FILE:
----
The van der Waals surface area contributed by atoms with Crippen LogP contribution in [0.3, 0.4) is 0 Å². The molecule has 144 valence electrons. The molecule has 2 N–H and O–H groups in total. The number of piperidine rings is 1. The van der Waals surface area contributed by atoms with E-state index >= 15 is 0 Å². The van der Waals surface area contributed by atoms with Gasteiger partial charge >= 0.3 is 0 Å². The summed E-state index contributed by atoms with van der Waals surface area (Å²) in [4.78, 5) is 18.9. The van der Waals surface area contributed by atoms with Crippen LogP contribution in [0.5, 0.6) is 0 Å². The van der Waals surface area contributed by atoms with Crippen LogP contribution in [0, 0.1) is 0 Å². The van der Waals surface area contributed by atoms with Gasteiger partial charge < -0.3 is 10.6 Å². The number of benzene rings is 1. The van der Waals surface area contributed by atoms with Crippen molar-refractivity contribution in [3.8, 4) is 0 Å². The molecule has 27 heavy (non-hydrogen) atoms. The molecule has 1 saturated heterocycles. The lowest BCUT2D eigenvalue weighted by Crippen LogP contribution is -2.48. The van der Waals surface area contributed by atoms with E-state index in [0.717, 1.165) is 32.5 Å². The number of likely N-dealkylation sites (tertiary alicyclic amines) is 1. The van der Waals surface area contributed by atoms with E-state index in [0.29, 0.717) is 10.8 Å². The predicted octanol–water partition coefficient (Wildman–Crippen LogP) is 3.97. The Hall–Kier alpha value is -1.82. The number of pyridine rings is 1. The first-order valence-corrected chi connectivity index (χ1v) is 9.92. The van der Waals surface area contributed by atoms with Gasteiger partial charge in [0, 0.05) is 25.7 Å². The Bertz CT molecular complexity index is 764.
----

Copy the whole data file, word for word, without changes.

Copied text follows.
The van der Waals surface area contributed by atoms with Crippen LogP contribution in [0.3, 0.4) is 0 Å². The molecule has 144 valence electrons. The molecule has 2 N–H and O–H groups in total. The number of piperidine rings is 1. The van der Waals surface area contributed by atoms with E-state index >= 15 is 0 Å². The van der Waals surface area contributed by atoms with Gasteiger partial charge >= 0.3 is 0 Å². The summed E-state index contributed by atoms with van der Waals surface area (Å²) in [4.78, 5) is 18.9. The van der Waals surface area contributed by atoms with Crippen LogP contribution in [0.5, 0.6) is 0 Å². The van der Waals surface area contributed by atoms with Crippen LogP contribution in [0, 0.1) is 0 Å². The van der Waals surface area contributed by atoms with Gasteiger partial charge < -0.3 is 10.6 Å². The number of benzene rings is 1. The van der Waals surface area contributed by atoms with Crippen molar-refractivity contribution in [3.8, 4) is 0 Å². The molecule has 27 heavy (non-hydrogen) atoms. The molecule has 1 saturated heterocycles. The lowest BCUT2D eigenvalue weighted by Crippen LogP contribution is -2.48. The van der Waals surface area contributed by atoms with E-state index in [0.717, 1.165) is 32.5 Å². The number of likely N-dealkylation sites (tertiary alicyclic amines) is 1. The van der Waals surface area contributed by atoms with E-state index in [0.29, 0.717) is 10.8 Å². The predicted octanol–water partition coefficient (Wildman–Crippen LogP) is 3.97. The Hall–Kier alpha value is -1.82. The number of pyridine rings is 1. The first-order valence-corrected chi connectivity index (χ1v) is 9.92. The van der Waals surface area contributed by atoms with Gasteiger partial charge in [0, 0.05) is 25.7 Å². The Bertz CT molecular complexity index is 764.